Roman Britain
A mutilated statue at York has a fragmentary dedicatory inscription that has been read as containing the name Arimanius. The figure seems to be entwined with a serpent, and at one time it was conjectured that it represented the lion-headed god of Mithraism[17] or a form of the Mithraic Aion. But since Arimanius can also be a personal name, it is uncertain whether it refers in the inscription to the god represented by the statue, or to the person who made the votive dedication. No other Mithraic objects were uncovered near the statue, and any leonine features are subject to fancy.[18]

    ^ Roger Beck, "Mithraism since Franz Cumont," Aufstieg und Niedergang der römischen Welt II.17.4 (1984), p. 2034.
    ^ R.L. Gordon, "Cumont and the Doctrine of Mithraism," in Mithraic Studies (Manchester University Press, 1975), p. 226.
    ^ For Bill Thayer's edition of the Loeb Classical Library translation at LacusCurtius, see Plutarch, Isis and Osiris 46–47.
    ^ Diogenes Laertius 1.8; Damascius, Dubitationes et Solutiones 125; Agathias, Historiae 2.25; Theodore of Mopsuestia apud Photius, Bibliotheca 72.81, as cited by Albert de Jong, Traditions of the Magi: Zoroastrianism in Greek and Latin Literature (Brill, 1997), pp. 313–314.
    ^ Gordon, "Cumont and the Doctrine of Mithraism," pp. 226–227.
    ^ De Jong, Traditions of the Magi, pp. 312–313.
    ^ Plutarch, Isis and Osiris 46.
    ^ Salomon Reinach, Orpheus: A General History of Religions, translated by Florence Simmonds (London: Heinemann, 1909), p. 68, gives the identification as Pluto, the name of the Greek ruler of the underworld used most commonly in texts and inscriptions pertaining to the mystery religions and in Greek dramatists and philosophers of Athens in the Classical period. Robert Turcan, The Cults of the Roman Empire, (Blackwell, 1992, 2001 printing, originally published 1989 in French), p. 232, notes that Plutarch makes of Areimanios "a sort of tenebrous Pluto." Plutarch, however, names the Greek god as Hades, not the Plouton of Eleusinian tradition. For distinctions in usage between the two names, see Pluto in the mysteries and cult and Pluto in Greek literature and philosophy.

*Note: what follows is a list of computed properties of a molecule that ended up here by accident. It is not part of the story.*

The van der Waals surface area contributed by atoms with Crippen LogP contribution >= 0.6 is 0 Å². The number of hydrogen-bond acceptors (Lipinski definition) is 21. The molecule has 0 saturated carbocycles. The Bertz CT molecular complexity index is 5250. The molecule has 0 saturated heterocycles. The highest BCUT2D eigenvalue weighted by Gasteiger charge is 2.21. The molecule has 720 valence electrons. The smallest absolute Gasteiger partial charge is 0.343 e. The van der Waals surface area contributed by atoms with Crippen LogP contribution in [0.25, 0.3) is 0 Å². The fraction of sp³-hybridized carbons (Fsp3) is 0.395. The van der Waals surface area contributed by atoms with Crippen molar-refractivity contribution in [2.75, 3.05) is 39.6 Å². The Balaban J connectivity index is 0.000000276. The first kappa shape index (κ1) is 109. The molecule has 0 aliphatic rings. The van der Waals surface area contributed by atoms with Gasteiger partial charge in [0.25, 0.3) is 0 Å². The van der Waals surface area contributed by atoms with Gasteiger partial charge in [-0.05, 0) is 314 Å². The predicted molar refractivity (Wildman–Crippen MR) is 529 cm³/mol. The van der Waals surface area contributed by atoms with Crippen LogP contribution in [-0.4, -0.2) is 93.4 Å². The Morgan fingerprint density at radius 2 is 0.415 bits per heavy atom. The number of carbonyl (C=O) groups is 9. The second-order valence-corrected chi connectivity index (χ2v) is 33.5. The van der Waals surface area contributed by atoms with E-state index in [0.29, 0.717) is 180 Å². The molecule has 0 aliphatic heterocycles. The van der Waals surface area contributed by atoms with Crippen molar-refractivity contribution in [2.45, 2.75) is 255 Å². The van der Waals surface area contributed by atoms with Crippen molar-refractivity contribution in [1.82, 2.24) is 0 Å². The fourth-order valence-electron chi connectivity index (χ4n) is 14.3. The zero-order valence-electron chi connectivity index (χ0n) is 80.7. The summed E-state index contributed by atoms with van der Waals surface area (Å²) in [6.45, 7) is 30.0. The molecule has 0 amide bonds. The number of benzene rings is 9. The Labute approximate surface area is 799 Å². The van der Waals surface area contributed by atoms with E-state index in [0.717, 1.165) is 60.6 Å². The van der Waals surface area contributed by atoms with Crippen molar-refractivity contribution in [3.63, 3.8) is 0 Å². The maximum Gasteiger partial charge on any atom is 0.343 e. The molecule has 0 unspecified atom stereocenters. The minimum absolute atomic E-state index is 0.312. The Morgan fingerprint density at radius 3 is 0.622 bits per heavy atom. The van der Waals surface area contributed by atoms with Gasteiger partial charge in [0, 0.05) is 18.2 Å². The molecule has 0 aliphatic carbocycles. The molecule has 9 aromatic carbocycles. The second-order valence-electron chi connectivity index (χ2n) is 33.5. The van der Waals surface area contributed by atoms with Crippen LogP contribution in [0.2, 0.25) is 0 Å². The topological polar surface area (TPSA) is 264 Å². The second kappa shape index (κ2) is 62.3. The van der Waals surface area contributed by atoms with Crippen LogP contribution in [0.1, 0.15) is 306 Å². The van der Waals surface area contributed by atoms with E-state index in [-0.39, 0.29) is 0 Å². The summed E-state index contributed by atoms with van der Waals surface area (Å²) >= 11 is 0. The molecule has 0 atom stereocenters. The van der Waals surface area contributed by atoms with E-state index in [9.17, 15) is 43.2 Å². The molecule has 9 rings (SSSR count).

^ Plutarch, Isis and Osiris 47, as translated by Frank Cole Babbitt for the Loeb Classical Library (1936).
    ^ Mary Boyce and Frantz Grenet, A History of Zoroastrianism: Zoroastrianism under Macedonian and Roman Rule (Brill, 1991), pp. 458–459.
    ^ De Jong, Traditions of the Magi, p. 313.
    ^ De Jong, Traditions of the Magi, p. 314.
    ^ Turcan, The Cults of the Roman Empire, p. 232; R.L. Gordon, "Cumont and the Doctrine of Mithraism," in Mithraic Studies (Manchester University Press, 1975), pp. 217ff.
    ^ Gordon, "Cumont and the Doctrine of Mithraism," pp. 226–227, listing the dedications as CIMRM 322 (Ostia); 369 (Rome); 833 (York); 1773; 1775 (Carnutum).
    ^ Gordon, "Cumont and the Doctrine of Mithraism," p. 227.
    ^ For instance, CIL III.3415, III.3480, VI.47 (without naming Mithras); A. D. H. Bivar, "Mithra and Mesopotamia", in Mithraic Studies, p. 278.
    ^ Turcan, The Cults of the Roman Empire, p. 232.
    ^ Beck, "Mithraism since Franz Cumont," pp. 2034–2035.